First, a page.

US prepares to reward 'New Europe' with lucrative contracts in Iraq
Aside from the need to restore basic services such as hospitals, much needs to be done to rebuild Iraq's shattered economy. A leading American economist says the former communist countries of Central and Eastern Europe should be given a key role in Iraq. Czech born Jan Svejnar, director of the University of Michigan's William Davidson Institute, says countries like the Czech Republic, Slovakia, Hungary and Poland should be allowed to become part of the economic alliance, as well as the military one.
"These are the economies that have gone through the transition from command economy to a market type economy - and Iraq, when you look at the economy, is very much like a command economy. Saddam Hussein very much centralized and put the economy during the war on a footing that was like a command economy. So these countries indeed have the key, the knowledge, of how best to transform the Iraqi economy into a functioning market economy."
But do they have the companies that can actually carry out the major infrastructure projects and win contracts?
"Yes, I think that they certainly have a number of companies that could do it and again they have the historical advantage because many of them under the soviet system, operated in Iraq and in fact supplied Iraq with machinery and equipment - much of which is still in operation there. And it's the companies in the ?New Europe' in central and Eastern Europe that could provide the spare parts and technical know-how for the operation of those plants and equipment."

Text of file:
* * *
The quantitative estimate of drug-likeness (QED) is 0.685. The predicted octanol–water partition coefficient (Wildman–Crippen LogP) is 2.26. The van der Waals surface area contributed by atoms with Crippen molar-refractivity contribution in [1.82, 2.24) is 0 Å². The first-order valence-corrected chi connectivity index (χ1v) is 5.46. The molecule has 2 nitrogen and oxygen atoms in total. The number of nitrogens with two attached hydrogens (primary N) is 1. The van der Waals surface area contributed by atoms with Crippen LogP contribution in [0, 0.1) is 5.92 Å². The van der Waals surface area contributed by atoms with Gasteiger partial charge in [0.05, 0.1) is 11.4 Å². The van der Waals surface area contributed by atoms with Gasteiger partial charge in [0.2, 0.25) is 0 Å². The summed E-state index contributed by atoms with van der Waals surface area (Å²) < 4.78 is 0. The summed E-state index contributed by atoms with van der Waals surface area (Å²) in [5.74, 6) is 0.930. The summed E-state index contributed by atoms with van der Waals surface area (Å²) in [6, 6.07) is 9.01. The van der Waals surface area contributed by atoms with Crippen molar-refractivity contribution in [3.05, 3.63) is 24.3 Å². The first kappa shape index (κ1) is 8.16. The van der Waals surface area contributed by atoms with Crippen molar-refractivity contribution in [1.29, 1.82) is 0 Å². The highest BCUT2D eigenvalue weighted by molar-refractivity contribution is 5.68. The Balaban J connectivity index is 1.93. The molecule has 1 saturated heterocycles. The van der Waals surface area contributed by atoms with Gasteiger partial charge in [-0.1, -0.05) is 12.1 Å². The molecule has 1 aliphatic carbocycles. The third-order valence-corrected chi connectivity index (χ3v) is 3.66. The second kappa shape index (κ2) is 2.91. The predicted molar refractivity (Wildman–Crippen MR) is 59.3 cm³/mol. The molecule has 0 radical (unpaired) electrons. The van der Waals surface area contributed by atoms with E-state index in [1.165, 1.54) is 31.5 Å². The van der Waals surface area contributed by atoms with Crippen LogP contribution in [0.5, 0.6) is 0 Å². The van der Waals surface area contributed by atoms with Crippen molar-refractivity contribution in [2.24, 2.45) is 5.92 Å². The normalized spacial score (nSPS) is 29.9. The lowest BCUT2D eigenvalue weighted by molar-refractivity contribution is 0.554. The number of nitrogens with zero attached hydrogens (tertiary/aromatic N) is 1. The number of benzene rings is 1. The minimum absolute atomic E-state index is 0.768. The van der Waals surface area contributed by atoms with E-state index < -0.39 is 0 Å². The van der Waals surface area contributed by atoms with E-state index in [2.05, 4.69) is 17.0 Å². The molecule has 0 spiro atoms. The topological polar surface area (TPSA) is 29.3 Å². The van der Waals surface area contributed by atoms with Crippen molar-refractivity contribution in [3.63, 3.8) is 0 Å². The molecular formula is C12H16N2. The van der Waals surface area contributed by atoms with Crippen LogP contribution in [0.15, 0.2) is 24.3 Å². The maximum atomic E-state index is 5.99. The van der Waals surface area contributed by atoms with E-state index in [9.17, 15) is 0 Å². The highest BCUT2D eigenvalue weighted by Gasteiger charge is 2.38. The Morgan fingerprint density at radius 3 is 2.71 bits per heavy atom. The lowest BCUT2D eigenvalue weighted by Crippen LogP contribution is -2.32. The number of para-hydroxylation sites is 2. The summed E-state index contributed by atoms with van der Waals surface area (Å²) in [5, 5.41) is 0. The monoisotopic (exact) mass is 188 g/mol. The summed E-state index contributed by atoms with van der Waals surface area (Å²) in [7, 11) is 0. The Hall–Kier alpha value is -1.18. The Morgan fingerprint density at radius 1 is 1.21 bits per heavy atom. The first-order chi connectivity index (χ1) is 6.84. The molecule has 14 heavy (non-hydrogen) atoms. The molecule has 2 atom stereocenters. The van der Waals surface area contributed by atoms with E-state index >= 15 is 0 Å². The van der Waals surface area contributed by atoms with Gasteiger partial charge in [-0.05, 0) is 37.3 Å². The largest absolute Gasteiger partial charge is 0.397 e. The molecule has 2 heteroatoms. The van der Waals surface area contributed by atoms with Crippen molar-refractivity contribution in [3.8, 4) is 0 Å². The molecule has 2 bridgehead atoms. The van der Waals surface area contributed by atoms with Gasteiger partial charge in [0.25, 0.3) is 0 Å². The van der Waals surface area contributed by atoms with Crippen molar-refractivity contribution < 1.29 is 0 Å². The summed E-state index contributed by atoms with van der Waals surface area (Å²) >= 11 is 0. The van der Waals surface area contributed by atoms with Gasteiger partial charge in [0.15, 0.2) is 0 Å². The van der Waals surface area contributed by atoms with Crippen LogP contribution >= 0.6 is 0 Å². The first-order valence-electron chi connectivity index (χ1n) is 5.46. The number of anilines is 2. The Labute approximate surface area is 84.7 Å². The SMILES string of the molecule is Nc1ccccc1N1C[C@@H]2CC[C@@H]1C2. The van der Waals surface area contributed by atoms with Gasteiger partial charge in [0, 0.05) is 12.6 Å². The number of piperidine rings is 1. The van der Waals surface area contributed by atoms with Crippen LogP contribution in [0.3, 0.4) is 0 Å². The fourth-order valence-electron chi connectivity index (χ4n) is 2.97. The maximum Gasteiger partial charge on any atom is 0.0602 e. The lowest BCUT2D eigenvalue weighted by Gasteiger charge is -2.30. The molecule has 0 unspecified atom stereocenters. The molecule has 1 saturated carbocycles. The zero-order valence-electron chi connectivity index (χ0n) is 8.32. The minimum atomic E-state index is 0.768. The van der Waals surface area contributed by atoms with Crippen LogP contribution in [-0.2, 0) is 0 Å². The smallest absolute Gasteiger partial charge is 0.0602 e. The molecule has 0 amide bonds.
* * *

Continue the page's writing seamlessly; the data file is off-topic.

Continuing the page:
In using that term though, the ?New Europe', aren't you playing the same divide and rule game that Donald Rumsfeld did with his old Europe - new Europe labels? Isn't it pushing a divisions into Europe?"
"I used it intentionally just to indicate that these are the countries that should have an advantage. But I don't mean to drive a wedge in an particular way, except perhaps to indicate that they are uniquely suited because they have gone through transition very recently, they have familiarity with eh territory in Iraq and last but not least if you think of getting consultants who can help who are cost effective, people in these countries, the technicians, advisors, consultants are much cheaper than those from western countries."
So will the U.S play favourites if you like and award contracts to Poland, the Czech Republic, Hungary, Slovakia, Slovenia?
"It's very difficult to say. I think the U.S should do so, not necessarily for favouritism but for the objective reasons that I mentioned. Namely the experience, the skills, know-how and cost effectiveness."
So they'll get contracts, even if they didn't support the war in Iraq or send in troops? Poland was there with soldiers on the ground but they were the only ones and in some countries, take the Czech Republic for example, there was a big division in the government as to whether to support the war in Iraq.
"There were divisions I fully agree with you. But I think therefore I would expect that countries such as Poland might get more attention than others. But I think that it would be wise for Washington in this context to in fact invite all of the countries to the table and participate in the reconstruction, because I think they can be very effective. And at this point the principle goal of everyone, not just Washington, but the U.N in general and western countries is to establish a democratic Iraq and a functioning economy and I think the countries of central and eastern Europe could be very effective conduits for that purpose."